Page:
• Commissioners heard an update on Vaya Health from Zack Shepherd, Community Relations Regional Director. He said that Vaya Health manages publicly funded mental health, substance use disorder, intellectual/developmental disability, and traumatic brain injury services. The organization serves a 31-county region, including Alexander County. In December 2022, Vaya launched Tailored Care Management integrated care. In October 2023, Vaya will become a Prepaid Health Plan for behavioral health clients, and then the organization will begin branding as Vaya Total Care. Learn more at www.vayahealth.com.

• Commissioners made the following appointments: Juvenile Crime Prevention Council – Christy Harrington, 2 years; Library Board of Trustees – David Murphy, 3 years; Animal Control Advisory Board – Billie Walker, fulfill unexpired term through September 2023; and Planning & Zoning Commission – Joey Price, 3 years.

Consolidated Human Services Board Meeting

Following the regular meeting, commissioners convened a meeting of the Consolidated Human Services Board.

Health Director Billie Walker presented a Public Health report to the board. She said the department received its plaque for earning “Reaccreditation with Honors.” Plans are already in place to work on the 2026 reaccreditation process. The Substance Abuse Coalition and Healthy Alexandrians Coalition are continuing to meet.

Mallory Chapman, Preparedness Coordinator, presented information about the Community Health Assessment that was recently completed. The survey received 525 valid responses, with approximately 77 percent female and 23 percent male respondents. The top age group was 40-44 followed by 45-49. Almost 72 percent resided in the 28681 zip code. There were four focus areas in the survey: affordability of care, access to care, depression/mental health, and overweight/obesity. The top six areas of improvement from the survey are drug/alcohol prevention, anxiety/stress management, childcare and parenting, exercise and fitness, managing weight, and elder care, which were converted to four county goals: mental health/depression, healthy living, childcare/parenting, and elder care. Public health staff and focus groups will gather to work on these areas of improvement and goals.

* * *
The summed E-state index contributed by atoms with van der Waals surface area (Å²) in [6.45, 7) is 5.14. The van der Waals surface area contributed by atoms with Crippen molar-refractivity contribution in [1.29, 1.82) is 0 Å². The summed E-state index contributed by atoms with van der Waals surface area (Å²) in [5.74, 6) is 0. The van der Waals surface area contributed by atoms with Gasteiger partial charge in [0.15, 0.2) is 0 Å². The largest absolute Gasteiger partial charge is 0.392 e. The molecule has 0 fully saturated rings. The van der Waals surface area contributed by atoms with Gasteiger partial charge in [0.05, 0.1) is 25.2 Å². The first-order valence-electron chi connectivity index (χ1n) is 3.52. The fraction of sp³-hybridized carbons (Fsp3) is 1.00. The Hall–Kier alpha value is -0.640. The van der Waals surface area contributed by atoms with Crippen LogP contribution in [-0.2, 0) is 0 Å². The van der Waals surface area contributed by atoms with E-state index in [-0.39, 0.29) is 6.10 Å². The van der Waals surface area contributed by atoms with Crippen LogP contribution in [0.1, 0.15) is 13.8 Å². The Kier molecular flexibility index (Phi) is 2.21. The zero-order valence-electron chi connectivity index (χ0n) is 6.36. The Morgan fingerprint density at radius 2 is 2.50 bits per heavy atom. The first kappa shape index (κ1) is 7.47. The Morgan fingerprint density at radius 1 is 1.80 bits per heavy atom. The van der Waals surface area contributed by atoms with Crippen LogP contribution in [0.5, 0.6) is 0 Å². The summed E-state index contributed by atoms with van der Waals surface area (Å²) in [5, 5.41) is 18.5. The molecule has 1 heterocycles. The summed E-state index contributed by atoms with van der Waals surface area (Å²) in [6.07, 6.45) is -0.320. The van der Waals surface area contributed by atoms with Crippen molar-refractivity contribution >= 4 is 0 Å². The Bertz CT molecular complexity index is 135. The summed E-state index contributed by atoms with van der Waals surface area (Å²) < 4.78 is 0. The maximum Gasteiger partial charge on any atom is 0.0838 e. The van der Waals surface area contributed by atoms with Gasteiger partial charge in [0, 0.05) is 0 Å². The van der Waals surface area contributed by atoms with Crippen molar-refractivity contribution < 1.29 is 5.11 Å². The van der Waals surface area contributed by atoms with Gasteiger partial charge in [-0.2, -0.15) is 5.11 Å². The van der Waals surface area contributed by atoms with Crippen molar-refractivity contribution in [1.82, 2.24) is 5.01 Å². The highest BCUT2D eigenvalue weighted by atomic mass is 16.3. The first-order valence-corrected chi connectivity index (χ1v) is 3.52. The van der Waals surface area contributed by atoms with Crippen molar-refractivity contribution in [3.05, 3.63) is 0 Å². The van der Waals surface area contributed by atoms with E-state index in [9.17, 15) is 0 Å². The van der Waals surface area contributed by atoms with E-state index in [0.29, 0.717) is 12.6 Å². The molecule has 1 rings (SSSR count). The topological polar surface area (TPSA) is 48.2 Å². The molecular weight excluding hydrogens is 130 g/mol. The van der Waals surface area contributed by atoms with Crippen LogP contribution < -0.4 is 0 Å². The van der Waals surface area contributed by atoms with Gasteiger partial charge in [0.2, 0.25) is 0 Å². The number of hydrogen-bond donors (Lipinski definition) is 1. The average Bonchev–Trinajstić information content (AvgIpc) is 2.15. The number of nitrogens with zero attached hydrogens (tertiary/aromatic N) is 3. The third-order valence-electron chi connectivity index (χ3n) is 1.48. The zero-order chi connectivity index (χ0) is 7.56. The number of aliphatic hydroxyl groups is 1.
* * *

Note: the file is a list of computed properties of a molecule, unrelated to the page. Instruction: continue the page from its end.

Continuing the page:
Daniel Fox, Emergency Management Coordinator, presented information about a recent Integrated Preparedness Planning Workshop. The purpose of the Integrated Preparedness Plan (IPP) is to document overall preparedness priorities and activities for Alexander County. He said this is the first IPP for the county, which will be updated every year. Through collaboration, surveys, and meetings, the following threats, hazards, and risks were identified (ranked in order): flooding, tornado, winter weather, pandemic, large fire, and others. The plan also addresses the identification of equipment needs, such as backup power for the Health Department and Emergency Operations Center (EOC), radio upgrades, and more. The plan also addresses potential training and exercise opportunities throughout the county increasing information sharing and multiagency involvement. The next steps are to continue to develop a multi-year training calendar, develop the IPP, schedule trainings and exercises, and reassess annually and make continual improvements.